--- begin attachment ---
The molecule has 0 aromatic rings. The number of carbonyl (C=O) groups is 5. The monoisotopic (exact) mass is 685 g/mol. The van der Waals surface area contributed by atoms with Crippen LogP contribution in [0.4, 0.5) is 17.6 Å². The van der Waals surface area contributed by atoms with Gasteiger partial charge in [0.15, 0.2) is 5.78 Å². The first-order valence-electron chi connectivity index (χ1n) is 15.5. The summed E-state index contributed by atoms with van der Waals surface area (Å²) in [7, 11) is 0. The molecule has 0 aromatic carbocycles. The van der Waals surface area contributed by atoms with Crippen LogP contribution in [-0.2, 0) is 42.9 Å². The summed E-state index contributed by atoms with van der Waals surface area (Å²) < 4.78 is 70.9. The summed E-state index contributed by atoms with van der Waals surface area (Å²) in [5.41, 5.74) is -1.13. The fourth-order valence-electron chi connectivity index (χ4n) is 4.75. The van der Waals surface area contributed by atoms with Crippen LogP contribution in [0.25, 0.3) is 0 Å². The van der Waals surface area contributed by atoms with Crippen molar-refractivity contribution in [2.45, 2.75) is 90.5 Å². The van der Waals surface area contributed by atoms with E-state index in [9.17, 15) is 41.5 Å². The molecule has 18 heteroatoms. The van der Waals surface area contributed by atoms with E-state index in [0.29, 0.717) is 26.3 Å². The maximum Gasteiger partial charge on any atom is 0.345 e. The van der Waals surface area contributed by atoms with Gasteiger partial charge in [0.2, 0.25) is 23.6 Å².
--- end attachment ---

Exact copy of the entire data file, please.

The molecule has 0 aromatic rings. The number of carbonyl (C=O) groups is 5. The monoisotopic (exact) mass is 685 g/mol. The van der Waals surface area contributed by atoms with Crippen LogP contribution in [0.4, 0.5) is 17.6 Å². The van der Waals surface area contributed by atoms with Gasteiger partial charge in [0.15, 0.2) is 5.78 Å². The first-order valence-electron chi connectivity index (χ1n) is 15.5. The summed E-state index contributed by atoms with van der Waals surface area (Å²) in [7, 11) is 0. The molecule has 0 aromatic carbocycles. The van der Waals surface area contributed by atoms with Crippen LogP contribution in [-0.2, 0) is 42.9 Å². The summed E-state index contributed by atoms with van der Waals surface area (Å²) < 4.78 is 70.9. The summed E-state index contributed by atoms with van der Waals surface area (Å²) in [5.41, 5.74) is -1.13. The fourth-order valence-electron chi connectivity index (χ4n) is 4.75. The van der Waals surface area contributed by atoms with Crippen LogP contribution in [0.25, 0.3) is 0 Å². The van der Waals surface area contributed by atoms with Crippen molar-refractivity contribution in [2.45, 2.75) is 90.5 Å². The van der Waals surface area contributed by atoms with E-state index in [9.17, 15) is 41.5 Å². The molecule has 18 heteroatoms. The van der Waals surface area contributed by atoms with E-state index in [0.29, 0.717) is 26.3 Å². The maximum Gasteiger partial charge on any atom is 0.345 e. The van der Waals surface area contributed by atoms with Gasteiger partial charge in [0.2, 0.25) is 23.6 Å².